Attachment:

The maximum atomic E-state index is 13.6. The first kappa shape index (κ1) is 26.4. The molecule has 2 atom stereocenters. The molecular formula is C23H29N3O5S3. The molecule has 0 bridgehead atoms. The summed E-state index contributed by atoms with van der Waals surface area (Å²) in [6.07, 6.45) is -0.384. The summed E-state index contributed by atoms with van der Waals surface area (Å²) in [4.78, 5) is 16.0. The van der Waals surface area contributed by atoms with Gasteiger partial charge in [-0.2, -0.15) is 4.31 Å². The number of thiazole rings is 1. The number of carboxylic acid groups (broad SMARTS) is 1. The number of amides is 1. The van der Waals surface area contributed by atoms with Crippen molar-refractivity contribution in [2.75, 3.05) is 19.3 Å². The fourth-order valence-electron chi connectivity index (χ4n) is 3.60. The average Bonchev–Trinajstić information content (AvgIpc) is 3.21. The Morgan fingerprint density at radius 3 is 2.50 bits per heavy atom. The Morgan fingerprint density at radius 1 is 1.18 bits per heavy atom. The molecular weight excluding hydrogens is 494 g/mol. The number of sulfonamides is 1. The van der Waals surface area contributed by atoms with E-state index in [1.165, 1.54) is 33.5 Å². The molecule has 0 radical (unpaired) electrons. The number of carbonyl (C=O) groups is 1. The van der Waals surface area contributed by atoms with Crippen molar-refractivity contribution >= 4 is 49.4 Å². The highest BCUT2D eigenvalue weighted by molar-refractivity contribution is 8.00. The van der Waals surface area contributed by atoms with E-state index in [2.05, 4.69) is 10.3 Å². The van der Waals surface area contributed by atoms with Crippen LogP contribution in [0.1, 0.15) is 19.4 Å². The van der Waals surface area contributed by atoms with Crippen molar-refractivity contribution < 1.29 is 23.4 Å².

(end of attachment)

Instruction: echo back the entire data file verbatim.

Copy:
The maximum atomic E-state index is 13.6. The first kappa shape index (κ1) is 26.4. The molecule has 2 atom stereocenters. The molecular formula is C23H29N3O5S3. The molecule has 0 bridgehead atoms. The summed E-state index contributed by atoms with van der Waals surface area (Å²) in [6.07, 6.45) is -0.384. The summed E-state index contributed by atoms with van der Waals surface area (Å²) in [4.78, 5) is 16.0. The van der Waals surface area contributed by atoms with Gasteiger partial charge in [-0.2, -0.15) is 4.31 Å². The number of thiazole rings is 1. The number of carboxylic acid groups (broad SMARTS) is 1. The number of amides is 1. The van der Waals surface area contributed by atoms with Crippen molar-refractivity contribution in [2.75, 3.05) is 19.3 Å². The fourth-order valence-electron chi connectivity index (χ4n) is 3.60. The average Bonchev–Trinajstić information content (AvgIpc) is 3.21. The Morgan fingerprint density at radius 3 is 2.50 bits per heavy atom. The Morgan fingerprint density at radius 1 is 1.18 bits per heavy atom. The molecular weight excluding hydrogens is 494 g/mol. The number of sulfonamides is 1. The van der Waals surface area contributed by atoms with E-state index in [1.165, 1.54) is 33.5 Å². The molecule has 0 radical (unpaired) electrons. The number of carbonyl (C=O) groups is 1. The van der Waals surface area contributed by atoms with Crippen molar-refractivity contribution >= 4 is 49.4 Å². The highest BCUT2D eigenvalue weighted by molar-refractivity contribution is 8.00. The van der Waals surface area contributed by atoms with E-state index in [2.05, 4.69) is 10.3 Å². The van der Waals surface area contributed by atoms with Crippen LogP contribution in [0.1, 0.15) is 19.4 Å². The van der Waals surface area contributed by atoms with Crippen molar-refractivity contribution < 1.29 is 23.4 Å².